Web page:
One of the best educations a child can receive is a classical education. It is the training that the ancient Greeks received, as well as the Italian nobles of the Renaisaance and America's Founding Fathers. A classical education focuses on the three things which were considered to be the reason for and thus the focus of education up until the 1800s: truth, virtue, and beauty. This is in contrast to today's modern education system which focuses on knowledge as a conduit to a profitable skill.
Part of a classical education is learning by Socratic dialogue, meaning that instead of simply telling a child information, the child is asked thought-provoking questions which promote critical thinking. Whether your child is currently enrolled in a classical school or not, there are things you can do to promote this kind of interactive, substantive thinking and dialogue in your home.
When you speak about any issue or idea around the dining table or in the car, ask your children the following questions:
• Should this have been done?
• Define your terms (what do you mean by that)?
• What exactly is that and why is it like it is?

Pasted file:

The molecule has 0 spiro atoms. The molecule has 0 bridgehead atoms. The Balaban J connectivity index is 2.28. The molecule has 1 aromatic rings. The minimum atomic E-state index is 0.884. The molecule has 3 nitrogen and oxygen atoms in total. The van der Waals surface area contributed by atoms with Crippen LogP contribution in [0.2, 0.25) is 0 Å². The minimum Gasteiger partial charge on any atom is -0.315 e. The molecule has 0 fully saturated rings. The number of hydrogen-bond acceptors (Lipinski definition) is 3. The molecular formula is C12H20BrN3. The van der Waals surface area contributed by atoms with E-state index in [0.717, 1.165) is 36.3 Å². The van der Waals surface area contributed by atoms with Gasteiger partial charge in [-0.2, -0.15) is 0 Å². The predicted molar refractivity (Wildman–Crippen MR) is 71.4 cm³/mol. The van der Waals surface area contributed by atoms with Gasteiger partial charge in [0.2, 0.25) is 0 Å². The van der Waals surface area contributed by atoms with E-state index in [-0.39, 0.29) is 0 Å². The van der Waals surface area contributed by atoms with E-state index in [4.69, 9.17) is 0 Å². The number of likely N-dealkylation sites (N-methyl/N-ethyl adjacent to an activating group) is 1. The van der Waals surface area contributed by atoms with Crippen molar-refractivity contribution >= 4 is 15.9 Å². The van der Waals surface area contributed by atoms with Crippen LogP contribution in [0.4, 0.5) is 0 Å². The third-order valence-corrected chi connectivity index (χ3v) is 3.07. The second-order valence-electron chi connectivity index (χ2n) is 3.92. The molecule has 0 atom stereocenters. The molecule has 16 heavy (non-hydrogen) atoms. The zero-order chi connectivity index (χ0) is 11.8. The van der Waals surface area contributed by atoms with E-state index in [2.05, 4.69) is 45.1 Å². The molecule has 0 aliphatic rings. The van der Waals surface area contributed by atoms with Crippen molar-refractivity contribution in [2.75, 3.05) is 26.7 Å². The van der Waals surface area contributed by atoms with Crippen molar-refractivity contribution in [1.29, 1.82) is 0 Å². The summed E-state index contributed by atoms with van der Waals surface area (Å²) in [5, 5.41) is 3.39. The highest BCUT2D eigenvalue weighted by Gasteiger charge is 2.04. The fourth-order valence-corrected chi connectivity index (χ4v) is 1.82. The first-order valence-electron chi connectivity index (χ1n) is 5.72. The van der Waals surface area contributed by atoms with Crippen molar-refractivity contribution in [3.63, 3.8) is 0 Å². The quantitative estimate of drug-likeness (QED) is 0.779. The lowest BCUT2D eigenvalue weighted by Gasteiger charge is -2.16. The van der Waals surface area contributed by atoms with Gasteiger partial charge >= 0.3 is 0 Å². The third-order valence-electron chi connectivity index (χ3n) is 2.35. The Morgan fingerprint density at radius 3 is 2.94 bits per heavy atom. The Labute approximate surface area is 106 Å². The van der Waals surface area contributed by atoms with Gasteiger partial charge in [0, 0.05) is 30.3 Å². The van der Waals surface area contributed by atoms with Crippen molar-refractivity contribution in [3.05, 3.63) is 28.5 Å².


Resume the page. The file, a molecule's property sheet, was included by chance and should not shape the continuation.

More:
• What is the relationship between these two things?
• What are the consequences?
• Is this helpful (how can this be applied)?
• What does authority say about this?
• Is this honorable?
The benefits of introducing this kind of structure to your family conversations are three-fold. First, your interest in their reasoned opinions and feelings will demonstrate the value you place on them as thinking individuals. Second, it will encourage your children to spend time contemplating and discussing meaningful issues and thus develop their critical thinking, logical analysis, and communication skills. Third, it will greatly expand the depth and quality of your family’s interaction.
If you have an interest in learning more about the classical education approach, please feel free to call me at 863/255-3942.